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Tim Tebow: Why an athlete, finally, made the cut as a 'Great Floridian'

Tim Tebow joins a distinguished group of 'Great Floridians,' including Thomas Edison and Spanish explorer Pedro Menendez, but, until now, no athletes. Could it be a calculated political move by an unpopular governor in an election year?

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Then-Denver Broncos quarterback Tim Tebow celebrates after his team defeated the Pittsburgh Steelers in the NFL AFC wildcard playoff football game in Denver on Jan. 8, 2012. Tebow, who was subsequently traded by the Broncos to the New York Jets, has been named a 'Great Floridian' by Florida Gov. Rick Scott.

Mark Leffingwell/Reuters/File

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‘Great’ Floridians: Thomas Edison, Zora Neale Hurston, Tim Tebow?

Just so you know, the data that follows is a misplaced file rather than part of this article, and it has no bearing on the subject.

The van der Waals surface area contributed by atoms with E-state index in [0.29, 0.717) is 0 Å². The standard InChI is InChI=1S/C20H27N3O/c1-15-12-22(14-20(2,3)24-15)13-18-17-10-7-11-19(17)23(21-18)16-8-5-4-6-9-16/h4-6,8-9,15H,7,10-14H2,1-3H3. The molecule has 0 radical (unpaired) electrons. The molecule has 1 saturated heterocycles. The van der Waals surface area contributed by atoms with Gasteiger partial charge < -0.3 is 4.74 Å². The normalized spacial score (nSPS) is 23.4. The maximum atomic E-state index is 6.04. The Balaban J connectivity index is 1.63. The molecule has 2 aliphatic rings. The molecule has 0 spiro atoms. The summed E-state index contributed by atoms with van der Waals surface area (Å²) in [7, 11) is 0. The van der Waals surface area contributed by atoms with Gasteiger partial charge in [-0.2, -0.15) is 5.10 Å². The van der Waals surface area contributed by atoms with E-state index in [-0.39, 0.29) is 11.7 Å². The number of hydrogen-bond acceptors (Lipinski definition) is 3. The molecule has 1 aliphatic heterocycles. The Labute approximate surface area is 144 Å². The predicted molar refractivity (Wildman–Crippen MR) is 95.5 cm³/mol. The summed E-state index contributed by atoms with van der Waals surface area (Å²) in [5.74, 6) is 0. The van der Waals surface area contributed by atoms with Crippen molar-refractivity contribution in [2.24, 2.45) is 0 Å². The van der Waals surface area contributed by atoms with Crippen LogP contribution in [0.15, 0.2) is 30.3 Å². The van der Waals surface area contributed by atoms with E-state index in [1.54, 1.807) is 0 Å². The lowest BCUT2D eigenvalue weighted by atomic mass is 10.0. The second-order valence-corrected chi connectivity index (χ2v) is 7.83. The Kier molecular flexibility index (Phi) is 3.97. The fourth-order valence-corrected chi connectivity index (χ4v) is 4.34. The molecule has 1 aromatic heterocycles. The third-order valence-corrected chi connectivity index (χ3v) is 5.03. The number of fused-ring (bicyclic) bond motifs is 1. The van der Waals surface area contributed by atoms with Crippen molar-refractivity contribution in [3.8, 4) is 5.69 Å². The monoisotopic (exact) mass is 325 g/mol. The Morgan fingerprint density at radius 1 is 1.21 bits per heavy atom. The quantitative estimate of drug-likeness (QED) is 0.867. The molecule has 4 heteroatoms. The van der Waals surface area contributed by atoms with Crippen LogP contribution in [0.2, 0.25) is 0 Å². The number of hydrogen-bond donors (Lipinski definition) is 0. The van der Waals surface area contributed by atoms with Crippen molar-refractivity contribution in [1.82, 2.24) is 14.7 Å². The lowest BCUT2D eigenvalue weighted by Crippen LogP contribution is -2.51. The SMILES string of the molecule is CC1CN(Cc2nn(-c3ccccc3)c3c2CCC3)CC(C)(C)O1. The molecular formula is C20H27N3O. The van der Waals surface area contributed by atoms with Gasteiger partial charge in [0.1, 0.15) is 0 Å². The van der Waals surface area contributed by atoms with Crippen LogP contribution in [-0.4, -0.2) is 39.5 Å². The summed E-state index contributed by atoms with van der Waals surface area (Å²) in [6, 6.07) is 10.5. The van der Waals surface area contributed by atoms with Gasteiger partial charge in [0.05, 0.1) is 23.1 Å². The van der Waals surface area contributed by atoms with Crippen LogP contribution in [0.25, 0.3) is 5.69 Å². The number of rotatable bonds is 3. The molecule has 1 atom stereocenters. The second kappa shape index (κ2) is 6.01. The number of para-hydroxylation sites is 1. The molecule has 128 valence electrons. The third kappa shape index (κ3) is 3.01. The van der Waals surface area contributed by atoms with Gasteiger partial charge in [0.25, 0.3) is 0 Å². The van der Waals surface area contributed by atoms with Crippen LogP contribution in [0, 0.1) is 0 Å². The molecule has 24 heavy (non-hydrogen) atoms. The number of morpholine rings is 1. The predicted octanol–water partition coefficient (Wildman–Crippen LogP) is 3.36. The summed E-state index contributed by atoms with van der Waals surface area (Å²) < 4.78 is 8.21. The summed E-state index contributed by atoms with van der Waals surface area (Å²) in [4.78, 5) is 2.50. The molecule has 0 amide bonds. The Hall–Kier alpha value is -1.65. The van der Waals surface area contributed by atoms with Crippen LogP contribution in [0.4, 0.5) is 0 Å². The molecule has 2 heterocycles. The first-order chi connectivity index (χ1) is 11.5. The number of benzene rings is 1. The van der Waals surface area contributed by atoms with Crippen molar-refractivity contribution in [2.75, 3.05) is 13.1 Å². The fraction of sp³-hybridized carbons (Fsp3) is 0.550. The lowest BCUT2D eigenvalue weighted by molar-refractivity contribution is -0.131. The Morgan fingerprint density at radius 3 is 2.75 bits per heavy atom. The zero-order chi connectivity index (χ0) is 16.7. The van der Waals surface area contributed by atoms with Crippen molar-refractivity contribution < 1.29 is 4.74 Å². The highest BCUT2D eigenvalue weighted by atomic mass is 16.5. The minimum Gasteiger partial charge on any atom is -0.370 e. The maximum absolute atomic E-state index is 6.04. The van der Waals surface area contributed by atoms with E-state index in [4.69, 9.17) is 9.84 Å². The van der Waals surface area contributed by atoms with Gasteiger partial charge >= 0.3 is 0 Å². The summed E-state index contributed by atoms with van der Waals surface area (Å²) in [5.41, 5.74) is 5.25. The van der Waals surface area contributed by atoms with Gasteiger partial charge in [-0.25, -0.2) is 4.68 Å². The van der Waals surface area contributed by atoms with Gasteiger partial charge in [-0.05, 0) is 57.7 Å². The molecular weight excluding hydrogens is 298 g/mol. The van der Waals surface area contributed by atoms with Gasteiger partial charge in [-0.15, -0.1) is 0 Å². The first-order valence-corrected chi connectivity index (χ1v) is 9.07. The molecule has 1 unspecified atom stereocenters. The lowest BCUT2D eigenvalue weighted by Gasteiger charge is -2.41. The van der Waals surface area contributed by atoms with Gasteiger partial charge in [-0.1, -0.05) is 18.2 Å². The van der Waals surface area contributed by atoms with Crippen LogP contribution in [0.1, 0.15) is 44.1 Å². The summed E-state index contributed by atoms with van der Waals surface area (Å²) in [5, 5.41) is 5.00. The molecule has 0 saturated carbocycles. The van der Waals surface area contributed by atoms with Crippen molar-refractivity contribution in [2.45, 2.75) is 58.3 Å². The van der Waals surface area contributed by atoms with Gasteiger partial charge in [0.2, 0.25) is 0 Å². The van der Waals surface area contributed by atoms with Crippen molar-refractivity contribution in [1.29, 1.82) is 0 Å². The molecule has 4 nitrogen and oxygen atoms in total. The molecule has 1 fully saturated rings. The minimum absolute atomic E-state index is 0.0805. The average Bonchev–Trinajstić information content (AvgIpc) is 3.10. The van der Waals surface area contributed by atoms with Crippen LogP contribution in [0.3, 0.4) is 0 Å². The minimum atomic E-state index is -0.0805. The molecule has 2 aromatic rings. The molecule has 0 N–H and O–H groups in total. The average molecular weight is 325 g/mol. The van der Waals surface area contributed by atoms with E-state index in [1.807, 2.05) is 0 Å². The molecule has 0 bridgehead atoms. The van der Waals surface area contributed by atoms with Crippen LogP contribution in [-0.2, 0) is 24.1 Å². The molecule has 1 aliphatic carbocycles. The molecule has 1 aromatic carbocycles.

Things haven’t been going great for Mr. Tebow in New York. But once the Jets cut him loose (and they will, eventually), he’s got a bit of good news waiting for him back in his home state.

Today, Tebow will be honored with a “Great Floridian” distinction by Florida Gov. Rick Scott (R). The ceremony will take place at Tebow’s charity golf tournament, the Tim Tebow Celebrity Gala and Golf Classic in Ponte Vedra Beach, Fla., on Friday.

The honor is “presented annually in recognition of the outstanding achievements of men and women who have made significant contributions to the progress and welfare of this state," according to the Florida Division of Historical Resources.

OK, so it’s not an Oscar, a Nobel Prize, or even a Heisman Trophy (which he already has). Winners don’t get much more than a round of applause and a plaque hanging somewhere in the state Capitol. But in becoming a Great Floridian, Tebow joins fairly exclusive company.

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